The ongoing coronavirus disease 2019 (COVID-19) pandemic, caused by severe acute respiratory syndrome coronavirus-2 (SARS-CoV-2), has affected healthy pregnancies. Researchers have found that pregnant women get infected with this virus and experience mild, asymptomatic, or critical illness. According to one study, acute SARS-CoV-2 infection and mortality in pregnant women were higher than in non-pregnant women.
Pregnant Women and COVID-19 Infection
Besides the tendency of severe infection in pregnant women, an increased risk for stillbirth, preterm birth, preeclampsia, and low birth weight has been associated with expectant mothers with SARS-CoV-2 infection. However, previous studies have indicated that vertical transmission of SARS-CoV-2 from mother to fetus during pregnancy is a rare occurrence.
Researchers have also estimated positive neonatal nasopharyngeal via PCR test, and the rates were found to be ranging between 0.5 and 2.5%. The SARS-CoV-2 virus was also detected in the placental tissues, i.e., placental trophoblast cells in vitro. The link between the rarity of fetal transmission and the presence of the virus in the placental tissues indicated the presence of vital factors that prevented the transplacental passage of SARS-CoV-2.
Scientists highlighted the significance of intrauterine immune responses that are primarily governed by maternal leukocytes in the decidual tissues adjacent to the villous placenta. Some immune cells, such as decidual T cells, natural killer cells, and macrophages, respond to viral infection at the maternal-fetal interface. They provide protection either through cellular (direct) or cytokine-mediated pathogen-specific responses (indirect).
Prior studies revealed sexually dimorphic modifications in interferon response genes as well as inflammatory responses in the villous placental tissue of pregnant women infected by SARS-CoV-2 in the third trimester of pregnancy. However, a complete understanding of the leukocyte and cytokine profiles related to the decidual-specific immune response in SARS-CoV-2 infected pregnant women is required, especially before the third trimester.
A New Study
Scientists have hypothesized that the number of immune cells and the amount of cytokines produced in response to SARS-CoV-2 infection in pregnant women change in accordance with the timing of maternal infection in pregnancy. This study is available on the bioRxiv* preprint server.
In the current study, researchers evaluated the decidual leukocytes and cytokine profiles using decidual tissues from women with symptomatic SARS-CoV-2 infections in their second or third trimesters of pregnancy.
These results were compared with the control group, which helped characterize the trajectory of the decidual immune responses against SARS-CoV-2 infection at the maternal-fetal interface.
The current study showed an association between SARS-CoV-2 infection during pregnancy and an enhancement in a specific type of immune cell found to be dependent on gestational timing of infection.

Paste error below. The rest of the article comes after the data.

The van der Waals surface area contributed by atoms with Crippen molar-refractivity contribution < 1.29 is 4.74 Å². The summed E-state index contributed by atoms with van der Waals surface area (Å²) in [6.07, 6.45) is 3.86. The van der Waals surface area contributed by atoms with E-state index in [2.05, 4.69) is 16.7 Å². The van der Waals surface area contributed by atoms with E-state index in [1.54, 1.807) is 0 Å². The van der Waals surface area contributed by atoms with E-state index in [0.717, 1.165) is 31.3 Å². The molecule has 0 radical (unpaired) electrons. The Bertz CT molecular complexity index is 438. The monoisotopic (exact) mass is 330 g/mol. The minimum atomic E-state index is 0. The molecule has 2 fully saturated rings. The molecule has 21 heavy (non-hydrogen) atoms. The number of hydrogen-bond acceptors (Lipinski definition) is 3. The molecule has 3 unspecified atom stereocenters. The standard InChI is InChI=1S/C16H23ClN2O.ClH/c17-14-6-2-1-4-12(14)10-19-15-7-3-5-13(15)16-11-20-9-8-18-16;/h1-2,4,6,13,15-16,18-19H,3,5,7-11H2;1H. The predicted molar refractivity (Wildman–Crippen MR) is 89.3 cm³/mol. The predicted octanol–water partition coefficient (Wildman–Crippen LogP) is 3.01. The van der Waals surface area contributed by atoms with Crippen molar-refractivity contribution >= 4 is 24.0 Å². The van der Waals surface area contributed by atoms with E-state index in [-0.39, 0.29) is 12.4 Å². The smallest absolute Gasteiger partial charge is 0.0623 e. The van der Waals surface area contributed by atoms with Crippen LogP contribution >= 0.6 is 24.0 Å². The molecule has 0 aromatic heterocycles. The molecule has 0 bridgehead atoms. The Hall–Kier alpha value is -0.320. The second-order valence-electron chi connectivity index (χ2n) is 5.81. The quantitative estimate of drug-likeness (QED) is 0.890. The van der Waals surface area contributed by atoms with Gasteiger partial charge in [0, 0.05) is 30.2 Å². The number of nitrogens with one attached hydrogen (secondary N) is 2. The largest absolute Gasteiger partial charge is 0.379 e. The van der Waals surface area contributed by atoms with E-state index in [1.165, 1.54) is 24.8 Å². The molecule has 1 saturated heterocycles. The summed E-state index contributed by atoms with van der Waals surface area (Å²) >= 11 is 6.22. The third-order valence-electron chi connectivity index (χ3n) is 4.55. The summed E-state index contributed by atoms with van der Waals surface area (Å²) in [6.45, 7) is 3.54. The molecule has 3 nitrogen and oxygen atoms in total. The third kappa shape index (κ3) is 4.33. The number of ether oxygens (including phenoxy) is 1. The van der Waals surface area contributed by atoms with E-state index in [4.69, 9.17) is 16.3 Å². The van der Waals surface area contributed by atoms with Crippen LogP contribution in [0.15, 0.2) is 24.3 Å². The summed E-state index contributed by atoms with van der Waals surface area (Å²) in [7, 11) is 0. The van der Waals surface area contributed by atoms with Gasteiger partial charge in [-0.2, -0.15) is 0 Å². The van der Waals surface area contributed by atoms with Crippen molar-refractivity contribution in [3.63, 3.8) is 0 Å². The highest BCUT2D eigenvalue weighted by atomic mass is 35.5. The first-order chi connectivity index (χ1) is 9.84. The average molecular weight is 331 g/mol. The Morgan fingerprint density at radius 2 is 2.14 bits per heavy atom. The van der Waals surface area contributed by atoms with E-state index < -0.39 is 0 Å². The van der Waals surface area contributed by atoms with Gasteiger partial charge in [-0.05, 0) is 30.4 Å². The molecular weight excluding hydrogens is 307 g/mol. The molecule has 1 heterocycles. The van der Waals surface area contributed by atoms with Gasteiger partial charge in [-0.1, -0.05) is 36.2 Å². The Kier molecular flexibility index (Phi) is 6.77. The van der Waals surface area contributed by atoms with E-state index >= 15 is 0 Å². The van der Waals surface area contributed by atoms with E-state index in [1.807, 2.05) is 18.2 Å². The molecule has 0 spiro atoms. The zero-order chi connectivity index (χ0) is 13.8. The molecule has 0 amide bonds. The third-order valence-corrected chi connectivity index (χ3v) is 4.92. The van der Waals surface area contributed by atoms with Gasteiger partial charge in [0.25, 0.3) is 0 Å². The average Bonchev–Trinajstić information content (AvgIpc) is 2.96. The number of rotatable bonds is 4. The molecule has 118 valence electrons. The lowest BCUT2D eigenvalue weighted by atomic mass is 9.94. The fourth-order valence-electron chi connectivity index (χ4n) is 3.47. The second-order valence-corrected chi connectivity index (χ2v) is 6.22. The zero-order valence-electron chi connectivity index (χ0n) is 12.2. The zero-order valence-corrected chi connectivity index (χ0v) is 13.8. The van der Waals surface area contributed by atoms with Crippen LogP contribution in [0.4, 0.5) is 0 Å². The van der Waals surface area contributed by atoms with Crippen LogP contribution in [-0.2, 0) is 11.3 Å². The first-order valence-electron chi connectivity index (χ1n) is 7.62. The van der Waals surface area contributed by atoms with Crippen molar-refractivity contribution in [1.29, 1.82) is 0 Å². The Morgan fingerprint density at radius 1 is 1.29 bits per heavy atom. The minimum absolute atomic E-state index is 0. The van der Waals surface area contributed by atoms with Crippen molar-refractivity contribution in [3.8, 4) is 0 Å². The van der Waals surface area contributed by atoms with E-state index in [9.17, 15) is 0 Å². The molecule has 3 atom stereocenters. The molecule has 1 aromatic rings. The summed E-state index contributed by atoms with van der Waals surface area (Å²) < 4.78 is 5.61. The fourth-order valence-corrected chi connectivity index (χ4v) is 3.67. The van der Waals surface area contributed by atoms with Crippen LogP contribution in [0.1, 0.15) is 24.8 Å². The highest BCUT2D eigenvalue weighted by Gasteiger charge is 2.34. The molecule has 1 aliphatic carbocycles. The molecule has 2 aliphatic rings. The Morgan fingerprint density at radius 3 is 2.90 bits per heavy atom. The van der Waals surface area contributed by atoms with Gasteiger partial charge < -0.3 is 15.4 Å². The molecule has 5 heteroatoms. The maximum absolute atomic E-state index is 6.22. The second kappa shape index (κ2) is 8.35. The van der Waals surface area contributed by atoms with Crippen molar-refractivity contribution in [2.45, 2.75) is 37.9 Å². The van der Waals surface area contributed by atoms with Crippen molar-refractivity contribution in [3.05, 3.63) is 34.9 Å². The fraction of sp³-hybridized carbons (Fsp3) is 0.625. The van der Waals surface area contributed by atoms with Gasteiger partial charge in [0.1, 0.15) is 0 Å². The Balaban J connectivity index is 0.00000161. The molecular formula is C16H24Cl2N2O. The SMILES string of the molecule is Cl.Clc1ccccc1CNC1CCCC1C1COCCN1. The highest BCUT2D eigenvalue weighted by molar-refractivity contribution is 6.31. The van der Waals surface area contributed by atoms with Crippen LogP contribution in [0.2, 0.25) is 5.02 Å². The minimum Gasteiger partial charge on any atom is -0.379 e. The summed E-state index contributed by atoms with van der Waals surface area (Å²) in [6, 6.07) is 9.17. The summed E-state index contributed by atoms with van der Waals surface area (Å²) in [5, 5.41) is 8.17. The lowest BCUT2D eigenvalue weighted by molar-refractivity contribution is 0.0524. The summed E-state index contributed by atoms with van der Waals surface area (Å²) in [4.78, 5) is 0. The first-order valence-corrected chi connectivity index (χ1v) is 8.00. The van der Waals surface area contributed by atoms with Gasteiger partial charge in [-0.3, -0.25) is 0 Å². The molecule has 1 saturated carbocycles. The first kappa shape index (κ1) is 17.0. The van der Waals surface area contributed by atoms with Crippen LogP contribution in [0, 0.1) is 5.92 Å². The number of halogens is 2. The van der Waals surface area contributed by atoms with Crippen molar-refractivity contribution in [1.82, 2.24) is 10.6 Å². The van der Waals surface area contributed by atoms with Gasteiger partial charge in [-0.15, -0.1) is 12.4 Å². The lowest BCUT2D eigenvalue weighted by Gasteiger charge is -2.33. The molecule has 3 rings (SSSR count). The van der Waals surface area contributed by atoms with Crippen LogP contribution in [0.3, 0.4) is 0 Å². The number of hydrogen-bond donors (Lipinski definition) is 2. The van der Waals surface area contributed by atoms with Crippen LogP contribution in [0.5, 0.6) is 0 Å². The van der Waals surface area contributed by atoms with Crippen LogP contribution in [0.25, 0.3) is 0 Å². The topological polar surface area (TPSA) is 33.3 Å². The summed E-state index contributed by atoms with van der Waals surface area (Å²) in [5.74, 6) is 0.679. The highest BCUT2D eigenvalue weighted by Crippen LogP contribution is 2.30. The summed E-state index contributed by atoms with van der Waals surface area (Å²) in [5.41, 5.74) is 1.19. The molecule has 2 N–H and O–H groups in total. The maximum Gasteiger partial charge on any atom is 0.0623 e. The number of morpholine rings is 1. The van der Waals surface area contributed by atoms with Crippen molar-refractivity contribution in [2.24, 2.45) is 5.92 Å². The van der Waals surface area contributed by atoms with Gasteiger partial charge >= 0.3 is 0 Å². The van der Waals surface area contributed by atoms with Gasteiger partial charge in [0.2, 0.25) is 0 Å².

Researchers also successfully profiled cytokine levels and correlated with macrophage abundance at third-trimester SARS-CoV-2 infections. Additionally, an overall inclination of downregulation in the pro and anti-inflammatory cytokine production was reported in pregnancies with second-trimester maternal COVID-19 disease.
Researchers reported an association between COVID-19 in the third trimester and increased macrophage, natural killer cell, and T cell populations. However, in the second trimester, increased T cell populations were observed. This study included a second-trimester infection group, along with long-term immune consequences at the maternal-fetal interface. These aspects are critical, as very few studies are available in this regard.
The authors indicated an increase in the T cell infiltration in both 10 weeks and 21 weeks following infection. In the future, phenotypic characterization of the T cells must be conducted to understand their specific functions.
Downregulation of pro-inflammatory cytokines in the placenta following second-trimester COVID-19 was reported which might be caused by the tissues being in the resolution phase post-infection.
Although in the cytokine analysis, the authors expected that pro-inflammatory cytokines would be enhanced in the decidual tissues from women with third-trimester COVID-19, it was not the case. Instead, no important differences, with the exception of IL-8 downregulation, were observed. This result is in line with a previous study that reported no significant changes in pro-inflammatory cytokines levels associated with COVID-19 in pregnancy, at the placental level for TNF-a, IL-1b, or IL-6.
The authors highlighted some of the limitations of the current study. One of the study’s shortcomings is related to the timing of sample collection, i.e., it is plausible that the participants of the study were severely infected during the first wave of COVID-19, limiting the generalizability of these results.
Another limitation includes a small sample size that was collected from a single clinical site. Scientists recommended that more studies conducting a complete evaluation of immune profile in pregnancies affected by maternal COVID-19 are required.
bioRxiv publishes preliminary scientific reports that are not peer-reviewed and, therefore, should not be regarded as conclusive, guide clinical practice/health-related behavior, or treated as established information.
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